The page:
An iceberg has been spotted from the New Zealand shore for the first time in living memory, drawing tourists via helicopter and scientists who are trying to determine where it and several other giant chunks drifting in the country's waters originated from.
Last year, icebergs were seen in New Zealand water for the first time in 56 years, but couldn't be seen from the shore. This year one was visible from Dunedin on South Island on Thursday.
It has since moved away, driven by winds and ocean currents.
The floating ice blocks have become a tourist attraction, as sightseers pay up to $330 each to fly over the icebergs — first spotted headed toward southern New Zealand several weeks ago.
A maritime navigation warning was issued at the time.
Theories about where on the Antarctic coastline the icebergs originated have gripped the science community since they were first spotted.
But scientists have been reluctant to blame global warming.
“We’ve been monitoring these things for such a short time, it’s impossible to see. To say this is unusual and related to global warming is just not possible,” Paul Augustinus, an Auckland University glacier expert, told the New Zealand Herald earlier this month.
“It’s a fairly frequent occurrence; it’s just unusual for such large bergs to get so far north,” he added.
Which ice shelf?
Mike Williams, an oceanographer at the National Institute of Water and Atmospheric Research, said a sample has been taken from one iceberg when a helicopter landed on it several days ago, and has been sent for analysis to Victoria University in Wellington.
"I believe it came from the (Antarctic's) Ronne ice shelf," Williams said.
"Some people have proposed it came from the Ross Sea (on Antarctic's north coast) but I think that it is unlikely. The (ocean) current would have made that very difficult and they would have had to travel very fast," he noted, adding that the sample should resolve the matter.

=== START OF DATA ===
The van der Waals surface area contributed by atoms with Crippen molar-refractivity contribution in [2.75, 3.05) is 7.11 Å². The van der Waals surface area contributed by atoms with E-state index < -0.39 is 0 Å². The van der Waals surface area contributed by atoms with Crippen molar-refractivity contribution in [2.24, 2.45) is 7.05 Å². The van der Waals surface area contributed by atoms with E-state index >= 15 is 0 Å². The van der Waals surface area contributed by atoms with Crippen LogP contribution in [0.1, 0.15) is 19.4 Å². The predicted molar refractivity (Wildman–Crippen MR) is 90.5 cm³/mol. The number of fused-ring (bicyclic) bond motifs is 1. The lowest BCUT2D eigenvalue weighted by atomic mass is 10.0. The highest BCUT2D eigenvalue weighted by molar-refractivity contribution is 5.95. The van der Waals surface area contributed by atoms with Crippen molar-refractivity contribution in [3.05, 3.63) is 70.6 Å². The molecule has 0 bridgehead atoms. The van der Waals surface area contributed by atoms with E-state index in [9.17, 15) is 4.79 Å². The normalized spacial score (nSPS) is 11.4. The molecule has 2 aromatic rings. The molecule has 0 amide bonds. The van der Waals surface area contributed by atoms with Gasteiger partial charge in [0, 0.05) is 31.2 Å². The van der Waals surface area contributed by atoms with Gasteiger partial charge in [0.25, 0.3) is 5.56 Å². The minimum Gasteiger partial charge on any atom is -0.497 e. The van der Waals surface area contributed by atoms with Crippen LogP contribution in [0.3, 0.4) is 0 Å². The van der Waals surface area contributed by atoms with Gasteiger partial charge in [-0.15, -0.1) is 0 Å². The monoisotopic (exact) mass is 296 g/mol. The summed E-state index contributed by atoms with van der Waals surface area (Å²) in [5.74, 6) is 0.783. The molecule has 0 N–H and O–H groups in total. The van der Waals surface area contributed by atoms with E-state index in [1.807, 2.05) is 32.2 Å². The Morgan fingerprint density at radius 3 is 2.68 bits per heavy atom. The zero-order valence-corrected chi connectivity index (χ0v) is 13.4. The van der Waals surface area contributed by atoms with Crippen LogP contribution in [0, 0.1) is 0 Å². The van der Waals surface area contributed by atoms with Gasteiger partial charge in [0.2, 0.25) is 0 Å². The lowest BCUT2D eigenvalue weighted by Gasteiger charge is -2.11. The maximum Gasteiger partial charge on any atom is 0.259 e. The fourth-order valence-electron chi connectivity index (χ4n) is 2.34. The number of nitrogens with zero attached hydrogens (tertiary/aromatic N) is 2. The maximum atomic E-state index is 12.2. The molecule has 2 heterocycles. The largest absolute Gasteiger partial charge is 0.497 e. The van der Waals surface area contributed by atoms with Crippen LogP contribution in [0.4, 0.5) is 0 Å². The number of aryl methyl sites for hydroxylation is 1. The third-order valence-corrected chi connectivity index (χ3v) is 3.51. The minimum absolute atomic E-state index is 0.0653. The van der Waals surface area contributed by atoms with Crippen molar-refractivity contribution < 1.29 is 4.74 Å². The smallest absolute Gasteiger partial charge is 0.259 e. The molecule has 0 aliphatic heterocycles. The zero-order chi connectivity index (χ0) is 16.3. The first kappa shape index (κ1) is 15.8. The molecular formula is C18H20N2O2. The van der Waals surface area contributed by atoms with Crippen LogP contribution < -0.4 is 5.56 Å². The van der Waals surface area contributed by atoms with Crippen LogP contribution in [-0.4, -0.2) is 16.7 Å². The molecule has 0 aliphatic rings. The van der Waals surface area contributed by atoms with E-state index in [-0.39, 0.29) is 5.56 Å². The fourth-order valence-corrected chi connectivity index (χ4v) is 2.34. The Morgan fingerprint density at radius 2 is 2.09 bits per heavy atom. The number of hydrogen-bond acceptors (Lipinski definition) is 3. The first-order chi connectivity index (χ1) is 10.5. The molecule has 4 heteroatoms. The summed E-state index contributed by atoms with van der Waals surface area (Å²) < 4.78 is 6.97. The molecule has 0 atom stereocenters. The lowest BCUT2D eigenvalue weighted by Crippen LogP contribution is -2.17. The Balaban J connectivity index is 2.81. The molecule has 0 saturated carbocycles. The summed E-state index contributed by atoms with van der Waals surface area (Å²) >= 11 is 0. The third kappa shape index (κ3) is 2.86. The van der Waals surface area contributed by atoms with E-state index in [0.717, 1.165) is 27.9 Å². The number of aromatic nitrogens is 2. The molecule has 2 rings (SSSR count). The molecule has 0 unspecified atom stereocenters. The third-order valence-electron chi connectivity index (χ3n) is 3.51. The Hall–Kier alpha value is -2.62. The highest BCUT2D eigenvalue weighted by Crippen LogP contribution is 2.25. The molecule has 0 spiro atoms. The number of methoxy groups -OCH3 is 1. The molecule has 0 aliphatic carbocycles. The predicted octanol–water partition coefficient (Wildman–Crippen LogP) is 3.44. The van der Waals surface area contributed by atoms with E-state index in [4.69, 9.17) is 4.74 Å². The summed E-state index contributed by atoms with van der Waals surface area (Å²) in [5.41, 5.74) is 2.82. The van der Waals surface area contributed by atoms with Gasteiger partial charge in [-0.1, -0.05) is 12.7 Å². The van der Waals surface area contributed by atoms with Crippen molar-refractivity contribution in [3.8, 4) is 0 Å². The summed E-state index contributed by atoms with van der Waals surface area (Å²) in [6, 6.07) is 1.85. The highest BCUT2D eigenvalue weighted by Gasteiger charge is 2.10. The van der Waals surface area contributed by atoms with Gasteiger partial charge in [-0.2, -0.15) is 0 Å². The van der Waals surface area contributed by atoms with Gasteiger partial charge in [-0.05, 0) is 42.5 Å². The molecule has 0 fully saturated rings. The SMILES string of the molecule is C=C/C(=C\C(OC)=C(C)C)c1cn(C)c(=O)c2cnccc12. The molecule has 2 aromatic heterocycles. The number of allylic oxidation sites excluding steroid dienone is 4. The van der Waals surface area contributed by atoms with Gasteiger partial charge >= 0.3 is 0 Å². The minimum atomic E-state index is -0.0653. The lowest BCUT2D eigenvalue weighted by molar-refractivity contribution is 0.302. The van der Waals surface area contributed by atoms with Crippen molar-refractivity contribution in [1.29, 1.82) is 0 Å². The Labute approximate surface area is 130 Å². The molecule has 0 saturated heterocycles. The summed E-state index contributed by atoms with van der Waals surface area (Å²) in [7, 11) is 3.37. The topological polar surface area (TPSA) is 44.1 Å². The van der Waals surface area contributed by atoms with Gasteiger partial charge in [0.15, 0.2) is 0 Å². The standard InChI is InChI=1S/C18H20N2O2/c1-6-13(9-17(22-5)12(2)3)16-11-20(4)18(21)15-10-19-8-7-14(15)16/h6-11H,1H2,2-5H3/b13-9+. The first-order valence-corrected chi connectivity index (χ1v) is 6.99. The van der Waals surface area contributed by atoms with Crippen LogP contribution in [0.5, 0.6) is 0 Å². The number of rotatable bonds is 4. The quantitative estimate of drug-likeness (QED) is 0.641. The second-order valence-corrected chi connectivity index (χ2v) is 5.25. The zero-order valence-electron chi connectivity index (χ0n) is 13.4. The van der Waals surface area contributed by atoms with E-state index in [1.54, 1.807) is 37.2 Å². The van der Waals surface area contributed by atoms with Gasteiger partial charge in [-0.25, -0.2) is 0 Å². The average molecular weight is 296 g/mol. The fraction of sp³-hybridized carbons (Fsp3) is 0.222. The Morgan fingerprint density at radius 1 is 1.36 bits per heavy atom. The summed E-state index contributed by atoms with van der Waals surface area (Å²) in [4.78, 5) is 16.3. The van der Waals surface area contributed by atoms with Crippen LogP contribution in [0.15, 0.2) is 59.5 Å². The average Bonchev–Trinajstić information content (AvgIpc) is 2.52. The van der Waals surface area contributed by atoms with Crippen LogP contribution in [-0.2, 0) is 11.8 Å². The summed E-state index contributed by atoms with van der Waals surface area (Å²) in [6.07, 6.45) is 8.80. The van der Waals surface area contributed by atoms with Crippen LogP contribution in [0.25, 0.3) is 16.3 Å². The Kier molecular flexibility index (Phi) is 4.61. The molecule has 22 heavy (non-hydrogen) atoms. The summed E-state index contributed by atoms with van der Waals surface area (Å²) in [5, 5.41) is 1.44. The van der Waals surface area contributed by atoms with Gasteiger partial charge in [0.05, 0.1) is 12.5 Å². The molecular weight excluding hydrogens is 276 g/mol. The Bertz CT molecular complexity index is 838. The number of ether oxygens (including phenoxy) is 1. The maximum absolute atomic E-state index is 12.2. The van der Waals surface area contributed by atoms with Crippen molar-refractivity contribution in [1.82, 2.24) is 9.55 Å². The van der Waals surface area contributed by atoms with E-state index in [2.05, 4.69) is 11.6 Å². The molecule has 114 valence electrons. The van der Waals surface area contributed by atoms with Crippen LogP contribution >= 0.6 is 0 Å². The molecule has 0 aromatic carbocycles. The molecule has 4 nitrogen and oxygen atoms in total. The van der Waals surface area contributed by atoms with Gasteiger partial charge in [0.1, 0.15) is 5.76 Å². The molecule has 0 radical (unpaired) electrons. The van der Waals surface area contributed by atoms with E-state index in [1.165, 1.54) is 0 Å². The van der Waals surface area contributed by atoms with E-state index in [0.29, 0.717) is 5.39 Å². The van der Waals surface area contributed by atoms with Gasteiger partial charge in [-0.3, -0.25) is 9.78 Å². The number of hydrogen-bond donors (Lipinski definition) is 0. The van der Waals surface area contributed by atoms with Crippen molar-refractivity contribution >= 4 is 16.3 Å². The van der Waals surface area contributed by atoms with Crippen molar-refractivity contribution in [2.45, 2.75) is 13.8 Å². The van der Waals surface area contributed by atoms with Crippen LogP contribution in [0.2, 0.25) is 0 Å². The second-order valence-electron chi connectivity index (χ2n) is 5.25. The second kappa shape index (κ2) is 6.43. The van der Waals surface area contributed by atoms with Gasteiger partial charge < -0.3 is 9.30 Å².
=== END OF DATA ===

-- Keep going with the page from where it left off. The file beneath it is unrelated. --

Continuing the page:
Williams said the last time an iceberg was visible from the New Zealand shore was June 1931.
Helicopters Otago pilot Graeme Gale said the icebergs continued to be an impressive sight, regardless of how many times he flew over them with tourists.
"It won't last forever but its pretty unique," he said.
Maritime New Zealand spokesman Steve Corbett said the icebergs were not being actively monitored, as "they pose no imminent danger to shipping."
'Noisy sort of thing'
Williams said some of the initial 100 icebergs are "surviving a bit longer than I initially expected and some of them have taken a different route than I initially expected."
"It's highlighted that trying to forecast what icebergs do is actually very, very hard," he said. "(But) they're definitely not going to get bigger" as they drift further from Antarctica.
TV3 News reporter Mark Price, who landed on one of the icebergs by helicopter Wednesday, said the ice was irregular in shape "and with beautiful blue water round it, I guess that must be the fresh (melt) water."
He said the slowly disintegrating ice block gave out a "gunshot" as it cracked up — a process that could take some months.
"It's a noisy sort of a thing, really," he told TV3's "Campbell Live" program.